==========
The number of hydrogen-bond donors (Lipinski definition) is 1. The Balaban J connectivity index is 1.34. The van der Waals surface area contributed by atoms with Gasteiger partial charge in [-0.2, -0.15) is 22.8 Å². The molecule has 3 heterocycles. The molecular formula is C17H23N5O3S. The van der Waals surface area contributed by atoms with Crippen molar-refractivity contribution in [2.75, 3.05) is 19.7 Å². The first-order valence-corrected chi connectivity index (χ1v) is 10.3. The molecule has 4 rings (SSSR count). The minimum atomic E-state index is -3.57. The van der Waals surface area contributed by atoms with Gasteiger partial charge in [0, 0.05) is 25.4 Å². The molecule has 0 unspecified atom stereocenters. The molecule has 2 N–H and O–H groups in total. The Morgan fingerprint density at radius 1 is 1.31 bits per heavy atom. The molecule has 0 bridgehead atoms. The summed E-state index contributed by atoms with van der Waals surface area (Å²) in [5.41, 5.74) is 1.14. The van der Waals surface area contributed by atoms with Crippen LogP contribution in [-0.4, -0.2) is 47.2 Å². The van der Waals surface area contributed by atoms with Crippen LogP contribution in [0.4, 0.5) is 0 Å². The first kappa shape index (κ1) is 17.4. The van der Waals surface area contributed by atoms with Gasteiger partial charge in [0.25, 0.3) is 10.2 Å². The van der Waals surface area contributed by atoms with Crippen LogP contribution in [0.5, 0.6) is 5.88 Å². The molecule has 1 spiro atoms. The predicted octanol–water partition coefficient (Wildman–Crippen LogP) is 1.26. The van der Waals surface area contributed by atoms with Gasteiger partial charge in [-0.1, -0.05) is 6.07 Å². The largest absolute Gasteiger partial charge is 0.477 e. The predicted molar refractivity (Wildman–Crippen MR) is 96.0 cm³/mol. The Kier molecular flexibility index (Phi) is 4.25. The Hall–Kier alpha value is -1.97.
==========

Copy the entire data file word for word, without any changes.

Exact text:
The number of hydrogen-bond donors (Lipinski definition) is 1. The Balaban J connectivity index is 1.34. The van der Waals surface area contributed by atoms with Gasteiger partial charge in [-0.2, -0.15) is 22.8 Å². The molecule has 3 heterocycles. The molecular formula is C17H23N5O3S. The van der Waals surface area contributed by atoms with Crippen molar-refractivity contribution in [2.75, 3.05) is 19.7 Å². The first-order valence-corrected chi connectivity index (χ1v) is 10.3. The molecule has 4 rings (SSSR count). The minimum atomic E-state index is -3.57. The van der Waals surface area contributed by atoms with Gasteiger partial charge in [0, 0.05) is 25.4 Å². The molecule has 0 unspecified atom stereocenters. The molecule has 2 N–H and O–H groups in total. The Morgan fingerprint density at radius 1 is 1.31 bits per heavy atom. The molecule has 0 bridgehead atoms. The summed E-state index contributed by atoms with van der Waals surface area (Å²) in [5.41, 5.74) is 1.14. The van der Waals surface area contributed by atoms with Crippen LogP contribution in [-0.4, -0.2) is 47.2 Å². The van der Waals surface area contributed by atoms with Crippen LogP contribution in [0.4, 0.5) is 0 Å². The first kappa shape index (κ1) is 17.4. The van der Waals surface area contributed by atoms with Gasteiger partial charge in [0.25, 0.3) is 10.2 Å². The van der Waals surface area contributed by atoms with Crippen LogP contribution in [0.5, 0.6) is 5.88 Å². The molecule has 1 spiro atoms. The predicted octanol–water partition coefficient (Wildman–Crippen LogP) is 1.26. The van der Waals surface area contributed by atoms with Gasteiger partial charge in [-0.1, -0.05) is 6.07 Å². The largest absolute Gasteiger partial charge is 0.477 e. The predicted molar refractivity (Wildman–Crippen MR) is 96.0 cm³/mol. The Kier molecular flexibility index (Phi) is 4.25. The Hall–Kier alpha value is -1.97.